The financial advice sector could see a correction on fees and charges as more advice firms are merging into large players with increasing market share.
The first half of 2019 has witnessed an acquisitions market seemingly undeterred by the political uncertainty of Brexit, with perhaps the most significant move this year being Quilter's £46.2m bid for national advice company and network Lighthouse.
Quilter's acquisition of the Aim listed business is expected to complete during the second quarter of 2019, with the deal voted in by Lighthouse shareholders earlier this month.
It will see 400 advisers join Quilter's advice arm Intrinsic forming one of the biggest advice firms in the country and, according to consultancy the Lang Cat, the deal means almost a third of financial advisers in the UK will be with either Quilter or rival St James's Place.
Sanlam UK is another advice firm which has been on the acquisition trail this year having bought Newcastle-based financial planning company Blackett Walker in April, and Preston-based chartered financial planner Astute Wealth Management in January.
Last month Sanlam announced its acquisition of discretionary fund manager Thesis Asset Management, bringing the group's private client discretionary assets under management to £4.2bn and bolstering the company's presence in the south of England.
The chief executive of Sanlam UK, Jonathan Polin, joined the company in 2015 with the ambition of turning it into a "significant player" in the UK.
But Mr Polin warned whilst he believes there is space for advice firms of all sizes in the market, large scale consolidation could have its pitfalls, and that could be reflected in fees.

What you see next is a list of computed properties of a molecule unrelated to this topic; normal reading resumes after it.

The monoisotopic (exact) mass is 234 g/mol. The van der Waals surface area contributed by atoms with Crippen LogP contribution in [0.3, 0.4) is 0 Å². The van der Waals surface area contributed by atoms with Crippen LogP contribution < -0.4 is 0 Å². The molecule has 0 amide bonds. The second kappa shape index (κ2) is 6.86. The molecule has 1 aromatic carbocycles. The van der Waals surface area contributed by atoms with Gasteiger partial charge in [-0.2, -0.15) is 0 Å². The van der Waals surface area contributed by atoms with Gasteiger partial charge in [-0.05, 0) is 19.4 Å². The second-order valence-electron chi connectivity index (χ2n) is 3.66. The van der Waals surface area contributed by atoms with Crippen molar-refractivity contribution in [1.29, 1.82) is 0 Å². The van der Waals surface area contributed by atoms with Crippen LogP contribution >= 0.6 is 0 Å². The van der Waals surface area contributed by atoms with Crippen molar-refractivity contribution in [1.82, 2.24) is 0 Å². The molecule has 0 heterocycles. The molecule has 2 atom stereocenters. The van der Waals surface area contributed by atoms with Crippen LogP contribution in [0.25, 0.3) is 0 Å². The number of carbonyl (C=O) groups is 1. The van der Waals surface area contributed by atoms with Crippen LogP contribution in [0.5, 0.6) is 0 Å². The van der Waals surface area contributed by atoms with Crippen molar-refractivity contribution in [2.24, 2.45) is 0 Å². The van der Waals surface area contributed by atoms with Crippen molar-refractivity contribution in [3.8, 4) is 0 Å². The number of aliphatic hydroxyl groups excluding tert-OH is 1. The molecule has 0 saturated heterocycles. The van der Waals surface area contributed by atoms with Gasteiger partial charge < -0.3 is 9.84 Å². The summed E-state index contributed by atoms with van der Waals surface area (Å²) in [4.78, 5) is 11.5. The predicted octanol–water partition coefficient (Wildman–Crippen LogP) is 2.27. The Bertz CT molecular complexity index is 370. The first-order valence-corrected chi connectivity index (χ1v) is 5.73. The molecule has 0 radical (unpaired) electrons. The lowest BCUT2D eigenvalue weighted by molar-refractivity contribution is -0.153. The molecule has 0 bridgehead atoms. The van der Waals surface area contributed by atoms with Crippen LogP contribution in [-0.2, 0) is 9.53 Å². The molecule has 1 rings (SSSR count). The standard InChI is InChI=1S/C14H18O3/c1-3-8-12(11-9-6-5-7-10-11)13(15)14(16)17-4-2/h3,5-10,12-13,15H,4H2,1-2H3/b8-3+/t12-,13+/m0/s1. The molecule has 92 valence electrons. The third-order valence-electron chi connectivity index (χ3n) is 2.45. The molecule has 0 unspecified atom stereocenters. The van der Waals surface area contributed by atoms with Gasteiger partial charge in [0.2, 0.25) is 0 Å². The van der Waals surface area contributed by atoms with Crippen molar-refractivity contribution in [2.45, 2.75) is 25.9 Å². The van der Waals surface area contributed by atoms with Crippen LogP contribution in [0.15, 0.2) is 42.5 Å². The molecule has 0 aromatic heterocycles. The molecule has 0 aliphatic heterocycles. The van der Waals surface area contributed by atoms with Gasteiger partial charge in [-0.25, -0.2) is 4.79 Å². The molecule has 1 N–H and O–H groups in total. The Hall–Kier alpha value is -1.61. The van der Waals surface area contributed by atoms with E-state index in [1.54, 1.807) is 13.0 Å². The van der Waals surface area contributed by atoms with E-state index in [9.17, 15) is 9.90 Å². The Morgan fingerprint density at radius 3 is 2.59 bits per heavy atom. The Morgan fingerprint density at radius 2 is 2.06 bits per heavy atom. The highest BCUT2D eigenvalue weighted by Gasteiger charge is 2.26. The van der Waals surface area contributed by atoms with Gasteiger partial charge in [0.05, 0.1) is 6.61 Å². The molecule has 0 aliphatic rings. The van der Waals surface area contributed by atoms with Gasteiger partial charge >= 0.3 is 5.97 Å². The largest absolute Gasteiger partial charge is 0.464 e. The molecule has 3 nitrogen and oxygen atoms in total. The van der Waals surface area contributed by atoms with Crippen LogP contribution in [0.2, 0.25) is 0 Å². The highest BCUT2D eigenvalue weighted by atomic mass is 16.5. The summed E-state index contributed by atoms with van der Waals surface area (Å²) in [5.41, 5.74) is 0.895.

He said: "I absolutely believe there is space for bespoke, very high quality independent financial advisers looking after a small number of quality clients. So there is space at both ends of the spectrum.
"I do think that getting too big, whilst with many scale benefits, does distort the market and what is very important is we become much more competitive on fees and charges than the industry has ever been before."
Mr Polin added: "All of our client bases are becoming far more knowledgable than ever before, and with greater access to information it is only right people really understand the true costs of their investments.
"The transparency of Mifid II has been a catalyst to that and will continue to be so."
Kay Ingram, director of public policy at LEBC, also thought consolidation in the market could have the potential to make advice more affordable. But she added consolidation would not be a "magic bullet".
"At LEBC we have adopted technology to augment our financial planners which enables us to advise more people and to keep the cost affordable. This bionic advice approach is likely to make a greater difference to advice accessibility than consolidation on its own," she said.
Other industry experts took a different view. Stuart Dyer, former chief executive of Cofunds and current chairman of introducer Soprano Mergers and Acquisitions, said he has not seen any interest from the big players to squeeze fees.